• State Dept Ducks Oversight on Iraq Reconstruction Projects

    January 29, 2012 // 1 Comment »

    The Washington Post has an important article online and in print criticizing the World’s Most Expensive Embassy (c) for choosing to not provide a complete list of all the projects undertaken as part of the reconstruction of Iraq.

    “After eight years, we still don’t have a full account of what it was we provided the Iraqis,” Stuart W. Bowen Jr., the US special inspector general for Iraq reconstruction, said in the article. “There was no unity of command, no unity of effort.” The inventory listed 5,289 projects valued at about $15 billion as of June 30, 2011, according to auditors. Bowen said there were actually tens of thousands of projects valued at approximately $40 billion.

    In response, the World’s Most Expensive Embassy (c) in Baghdad said they had negotiated an agreement with Iraq so its government could “focus its limited resources” on large capital projects. Embassy officials also cited bookkeeping of previous agencies and said the auditors’ criticisms failed to recognize that Iraq already has assumed more control over projects.

    Of course this is all, respectfully of course, bullshit.

    Everything funded via CERP (Commanders Emergency Response Program, Army money) is fully documented in a database. Same for everything paid for by State via their QRF (Quick Response Funds), it is all documented in an online database. Every State project carried a unique number (most projects referenced in my book We Meant Well include these unique numbers as references). I am not sure what the other two sources mentioned in the Post refer to, but one of them is likely USAID and they also maintained a database. If the fourth source is US Department of Agriculture, who spent a lot of money in Iraq, those are also well-documented. Any subcontractors hired were required to report on their projects.

    So if this information is available for all of the effort of hitting the “print” button, why conceal it?

    State most likely wants to hide a lot of its waste and mismanagement, as well as bury the many smaller projects that “walked away” as the Iraqis simply sold them off, dismantled them or noticed that what the US claimed was built or bought never really existed. State has no interest in having some of its more comical, stupid and pointless efforts exposed, as hinted at on Foreign Policy.com.

    State continues to insist no independent agency, such as SIGIR, has jurisdiction to oversee its work in Iraq. Does anyone still wonder why State insists no oversight applies?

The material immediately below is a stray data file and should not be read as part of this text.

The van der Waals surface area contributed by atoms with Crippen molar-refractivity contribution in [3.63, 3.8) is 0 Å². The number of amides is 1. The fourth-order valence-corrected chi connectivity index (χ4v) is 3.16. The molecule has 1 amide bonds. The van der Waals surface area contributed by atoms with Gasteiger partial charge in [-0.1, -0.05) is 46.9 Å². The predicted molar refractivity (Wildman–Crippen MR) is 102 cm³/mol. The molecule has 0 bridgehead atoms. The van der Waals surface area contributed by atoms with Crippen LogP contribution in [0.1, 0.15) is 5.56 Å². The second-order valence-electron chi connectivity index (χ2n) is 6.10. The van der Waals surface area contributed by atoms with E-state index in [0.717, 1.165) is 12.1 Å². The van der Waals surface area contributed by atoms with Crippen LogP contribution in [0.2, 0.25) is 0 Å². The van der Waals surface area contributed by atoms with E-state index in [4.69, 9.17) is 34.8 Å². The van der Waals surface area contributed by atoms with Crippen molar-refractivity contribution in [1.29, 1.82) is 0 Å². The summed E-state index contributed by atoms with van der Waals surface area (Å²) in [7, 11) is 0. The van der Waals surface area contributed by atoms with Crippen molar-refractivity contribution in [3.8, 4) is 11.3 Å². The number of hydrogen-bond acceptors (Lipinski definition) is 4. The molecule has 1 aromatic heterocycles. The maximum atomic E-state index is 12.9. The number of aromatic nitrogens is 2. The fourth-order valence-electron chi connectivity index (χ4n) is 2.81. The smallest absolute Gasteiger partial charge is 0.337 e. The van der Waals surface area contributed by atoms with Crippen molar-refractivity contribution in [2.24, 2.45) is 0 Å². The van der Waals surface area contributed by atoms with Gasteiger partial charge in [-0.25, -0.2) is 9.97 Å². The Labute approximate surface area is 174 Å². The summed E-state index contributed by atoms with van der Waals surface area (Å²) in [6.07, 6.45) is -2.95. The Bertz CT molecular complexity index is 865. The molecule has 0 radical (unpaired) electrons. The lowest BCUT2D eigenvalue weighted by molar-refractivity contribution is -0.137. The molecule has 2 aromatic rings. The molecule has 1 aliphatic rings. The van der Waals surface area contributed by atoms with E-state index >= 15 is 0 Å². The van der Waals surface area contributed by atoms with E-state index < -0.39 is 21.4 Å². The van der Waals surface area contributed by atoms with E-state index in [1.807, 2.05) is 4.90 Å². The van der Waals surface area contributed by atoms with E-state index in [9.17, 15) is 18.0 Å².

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    Posted in Embassy/State, Iraq

    Dollar Here, a Dollar There…

    May 3, 2011 // Comments Off on Dollar Here, a Dollar There…

    stripper with money We lacked a lot of things in Iraq: flush toilets, the comfort of family members nearby and of course adult supervision, strategic guidance and common sense. The one thing we did not lack was money. There was money everywhere. You couldn’t walk around a corner without stumbling over bales of money; the place was lousy with it.

    Sent to me by a fellow State Department PRT Alumnus:

    The best one or worst project of mine was a fruit processing facility that the Iraqi’s did not want, but members of our econ team and the military were pushing, $644,000 worth. At the PRDC meeting, I leaned over to the Army CERP manager and told him we needed to cancel this project, it was too much money and they did not even want it. His response was, “Its not that much money.”

    Ah, it was good to be rich.

    In my 23 years working for the State Department, we never had enough money. We were always being told to “do more with less.” Now there was literally more money than we could spend. It was weird. We’d be watching the news from home about foreclosures while signing off on tens of thousands of dollars for stuff in Iraq.

    The most my group spent was $2.5 million on a poultry plant. I tell the story in my book in a chapter called “Chicken Shit.” Second place was a million bucks for milk processing. That chapter is called “Milking the US Government” (we couldn’t afford better writers, sorry).

    Some things never changed: I’d watch billions of dollars being spent on failing water and sewer projects with nary any accountability while having $25 cell phone card reimbursements denied by the Embassy cashier for lack of a paper receipt.

    We wondered among ourselves whether we shouldn’t be running a PRT in Detroit or New Orleans instead of Baghdad. Nahhh…



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    Copyright © 2020. All rights reserved. The views expressed here are solely those of the author(s) in their private capacity.

    Posted in Embassy/State, Iraq